Tactical deployment of intellectual assets may bring short-term benefits, but sustainable success depends on thinking and acting strategically. (Originally published in Intellectual Asset Management, London, England)
Archives for 2011
During the 1990s, under the influence of a booming economy in the Western world, rapidly expanding globalization, and the new rhetoric of business models, even respected business gurus propounded the idea that, because everything was changing so quickly, “planning was dead.”
Monetizing IP During Financial Crisis: Recent developments in the world of debt finance, the economy and the resultant recession of 2008 are all challenging companies financially. However, these developments highlight new ways for companies with actual or potential intellectual property to generate income, and in some cases to recapitalize themselves.
Companies often fail to notice that their asset base has or is shifting from traditional tangible assets to an intangible asset base, and that concurrently, their approach to strategy and management must also change to effectively deploy and leverage the shifting asset mix.
In a recent editorial in the Wall Street Journal one commentator on the world of business puzzled that Google would so violate the patent rights of their competitors with their Android mobile operating system. He mused incredulously, that Google seems to assume that their competitors in the smartphone market don’t have a right to exclude them from using their intellectual property.
Many of our largest companies are often reported as “having more cash than the U.S. Treasury.” These words are spoken in a marveling and laudable voice, and most readers stand in awe that businesses could accumulate so very much cash. As of July 13, 2011, 29 companies had more cash than the U.S. Treasury.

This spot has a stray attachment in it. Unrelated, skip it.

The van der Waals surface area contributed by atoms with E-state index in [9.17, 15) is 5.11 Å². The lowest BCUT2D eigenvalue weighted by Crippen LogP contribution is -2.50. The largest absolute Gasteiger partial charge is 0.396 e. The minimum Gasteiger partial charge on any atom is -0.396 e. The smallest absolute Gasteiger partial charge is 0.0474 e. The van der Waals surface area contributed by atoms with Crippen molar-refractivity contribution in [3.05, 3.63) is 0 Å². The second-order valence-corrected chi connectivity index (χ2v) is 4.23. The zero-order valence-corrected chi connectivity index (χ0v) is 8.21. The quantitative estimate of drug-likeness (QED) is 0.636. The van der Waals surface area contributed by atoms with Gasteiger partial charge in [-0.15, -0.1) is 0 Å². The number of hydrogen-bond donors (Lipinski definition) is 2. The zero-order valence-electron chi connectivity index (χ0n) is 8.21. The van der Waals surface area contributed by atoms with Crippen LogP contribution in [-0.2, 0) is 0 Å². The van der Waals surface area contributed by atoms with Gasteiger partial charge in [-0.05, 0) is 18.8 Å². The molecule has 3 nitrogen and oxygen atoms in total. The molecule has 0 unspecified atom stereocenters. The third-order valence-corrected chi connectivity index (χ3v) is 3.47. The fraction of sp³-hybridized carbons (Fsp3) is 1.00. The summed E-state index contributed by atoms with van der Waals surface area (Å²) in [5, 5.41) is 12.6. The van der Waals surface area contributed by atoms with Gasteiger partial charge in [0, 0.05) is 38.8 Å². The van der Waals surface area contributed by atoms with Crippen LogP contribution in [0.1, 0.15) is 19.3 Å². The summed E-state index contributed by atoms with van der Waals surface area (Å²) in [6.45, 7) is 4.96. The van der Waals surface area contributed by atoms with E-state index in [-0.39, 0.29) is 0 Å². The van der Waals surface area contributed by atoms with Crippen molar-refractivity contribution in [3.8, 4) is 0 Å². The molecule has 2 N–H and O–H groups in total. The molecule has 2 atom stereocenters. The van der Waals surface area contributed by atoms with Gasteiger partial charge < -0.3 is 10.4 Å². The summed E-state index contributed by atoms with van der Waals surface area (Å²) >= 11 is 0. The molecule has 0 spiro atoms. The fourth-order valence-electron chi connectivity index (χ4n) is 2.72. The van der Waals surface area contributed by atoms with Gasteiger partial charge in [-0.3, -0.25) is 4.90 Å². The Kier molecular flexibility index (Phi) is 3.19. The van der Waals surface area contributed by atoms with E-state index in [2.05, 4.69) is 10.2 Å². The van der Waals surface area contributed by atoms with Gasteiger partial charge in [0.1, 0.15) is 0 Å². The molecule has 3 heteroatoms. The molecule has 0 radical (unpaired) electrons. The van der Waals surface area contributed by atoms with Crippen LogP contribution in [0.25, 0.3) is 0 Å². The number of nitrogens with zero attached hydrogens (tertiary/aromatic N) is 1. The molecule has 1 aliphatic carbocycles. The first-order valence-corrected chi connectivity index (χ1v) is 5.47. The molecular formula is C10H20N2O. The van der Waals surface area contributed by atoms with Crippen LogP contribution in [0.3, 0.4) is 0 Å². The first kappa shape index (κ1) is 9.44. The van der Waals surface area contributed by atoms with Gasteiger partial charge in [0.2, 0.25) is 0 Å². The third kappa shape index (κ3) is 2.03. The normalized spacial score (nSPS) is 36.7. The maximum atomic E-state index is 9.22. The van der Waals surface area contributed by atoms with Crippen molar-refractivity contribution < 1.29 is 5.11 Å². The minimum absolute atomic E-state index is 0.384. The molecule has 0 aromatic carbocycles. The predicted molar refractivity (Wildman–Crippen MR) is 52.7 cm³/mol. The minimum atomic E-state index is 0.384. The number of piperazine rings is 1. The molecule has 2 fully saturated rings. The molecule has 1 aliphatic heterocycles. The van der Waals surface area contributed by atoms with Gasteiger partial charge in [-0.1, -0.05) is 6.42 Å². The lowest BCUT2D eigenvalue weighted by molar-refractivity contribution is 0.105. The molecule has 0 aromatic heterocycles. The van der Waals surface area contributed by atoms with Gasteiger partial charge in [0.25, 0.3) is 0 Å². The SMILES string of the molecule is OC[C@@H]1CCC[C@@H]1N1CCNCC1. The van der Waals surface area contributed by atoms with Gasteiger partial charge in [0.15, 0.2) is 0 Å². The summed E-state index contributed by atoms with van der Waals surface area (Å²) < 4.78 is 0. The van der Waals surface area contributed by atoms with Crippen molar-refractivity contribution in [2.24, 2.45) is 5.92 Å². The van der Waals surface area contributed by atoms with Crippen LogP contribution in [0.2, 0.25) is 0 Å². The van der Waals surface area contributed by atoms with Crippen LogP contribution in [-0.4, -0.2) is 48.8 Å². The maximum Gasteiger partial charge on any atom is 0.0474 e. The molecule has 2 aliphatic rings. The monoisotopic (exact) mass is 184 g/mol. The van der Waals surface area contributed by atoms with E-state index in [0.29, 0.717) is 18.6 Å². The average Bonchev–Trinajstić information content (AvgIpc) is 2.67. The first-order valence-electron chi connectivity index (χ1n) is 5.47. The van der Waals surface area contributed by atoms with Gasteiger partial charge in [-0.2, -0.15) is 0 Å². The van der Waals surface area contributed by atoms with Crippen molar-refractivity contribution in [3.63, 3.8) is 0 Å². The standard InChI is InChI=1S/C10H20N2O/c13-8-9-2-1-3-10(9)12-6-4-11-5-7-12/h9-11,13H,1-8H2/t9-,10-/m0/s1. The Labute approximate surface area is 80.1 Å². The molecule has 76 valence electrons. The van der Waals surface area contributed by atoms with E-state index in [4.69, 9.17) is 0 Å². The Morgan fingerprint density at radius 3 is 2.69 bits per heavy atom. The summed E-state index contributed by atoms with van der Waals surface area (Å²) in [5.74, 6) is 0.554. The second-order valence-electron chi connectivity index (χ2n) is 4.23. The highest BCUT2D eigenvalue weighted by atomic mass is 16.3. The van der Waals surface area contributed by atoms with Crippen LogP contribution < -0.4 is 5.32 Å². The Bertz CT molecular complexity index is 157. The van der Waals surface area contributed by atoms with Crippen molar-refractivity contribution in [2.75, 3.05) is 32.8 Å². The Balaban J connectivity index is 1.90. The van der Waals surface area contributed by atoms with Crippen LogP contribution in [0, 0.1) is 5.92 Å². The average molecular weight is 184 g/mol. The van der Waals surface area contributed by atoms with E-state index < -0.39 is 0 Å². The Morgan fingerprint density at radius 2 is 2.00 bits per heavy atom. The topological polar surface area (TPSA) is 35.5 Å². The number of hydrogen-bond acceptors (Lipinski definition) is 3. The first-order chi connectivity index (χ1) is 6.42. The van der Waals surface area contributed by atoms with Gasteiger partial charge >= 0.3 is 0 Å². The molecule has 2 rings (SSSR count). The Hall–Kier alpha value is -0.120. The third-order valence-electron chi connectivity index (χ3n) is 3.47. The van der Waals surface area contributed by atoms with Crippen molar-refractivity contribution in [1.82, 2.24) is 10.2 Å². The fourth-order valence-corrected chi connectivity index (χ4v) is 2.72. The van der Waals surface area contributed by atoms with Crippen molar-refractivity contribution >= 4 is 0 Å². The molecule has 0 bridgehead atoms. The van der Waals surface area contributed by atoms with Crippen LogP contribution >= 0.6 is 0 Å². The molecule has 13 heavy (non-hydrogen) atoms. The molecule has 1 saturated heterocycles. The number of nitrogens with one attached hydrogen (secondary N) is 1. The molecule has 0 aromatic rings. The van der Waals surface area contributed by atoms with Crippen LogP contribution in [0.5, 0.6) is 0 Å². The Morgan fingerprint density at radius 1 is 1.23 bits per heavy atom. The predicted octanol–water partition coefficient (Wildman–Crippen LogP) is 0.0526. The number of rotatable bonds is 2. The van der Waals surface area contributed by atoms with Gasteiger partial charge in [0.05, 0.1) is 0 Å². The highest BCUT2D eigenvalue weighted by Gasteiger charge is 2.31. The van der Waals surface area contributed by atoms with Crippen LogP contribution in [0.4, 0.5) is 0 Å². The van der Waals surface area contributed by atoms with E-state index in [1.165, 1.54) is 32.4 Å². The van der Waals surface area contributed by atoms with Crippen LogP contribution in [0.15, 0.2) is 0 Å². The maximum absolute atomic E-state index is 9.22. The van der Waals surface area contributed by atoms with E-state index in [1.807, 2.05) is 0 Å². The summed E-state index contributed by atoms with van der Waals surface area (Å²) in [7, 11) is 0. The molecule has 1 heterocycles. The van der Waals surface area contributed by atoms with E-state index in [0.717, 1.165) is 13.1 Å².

Many manufacturing companies overlook the opportunity to patent aspects of their products or specialized manufacturing processes. This is especially true in the natural products industries, where unusual ingredients are often mixed together and specialized production processes are increasingly required to make food products and dietary supplement products that are acceptable to consumers. In most natural product categories, it takes substantial innovation for manufacturers to be able to produce successful functional and natural food or supplement products.
Recent ethical, regulatory, and legal responses to enterprise wrong-doing is driving a sea change throughout organizations in the United States. There are many new regulatory guidelines in place, evidencing the imperative to drive ethical behavior and establish integrity across both public and private organizations.
I used to work at a dietary-supplements company. We read the authoritative herbals and identified herbs that the traditional knowledge of herbal folklore believed were efficacious in treating health conditions that were commonly served by modern over-the-counter (OTC) products. We reasoned that natural herbal solutions to widespread conditions such as the common cold, sleeplessness and lack of vitality could provide millions of consumers with a more natural lifestyle.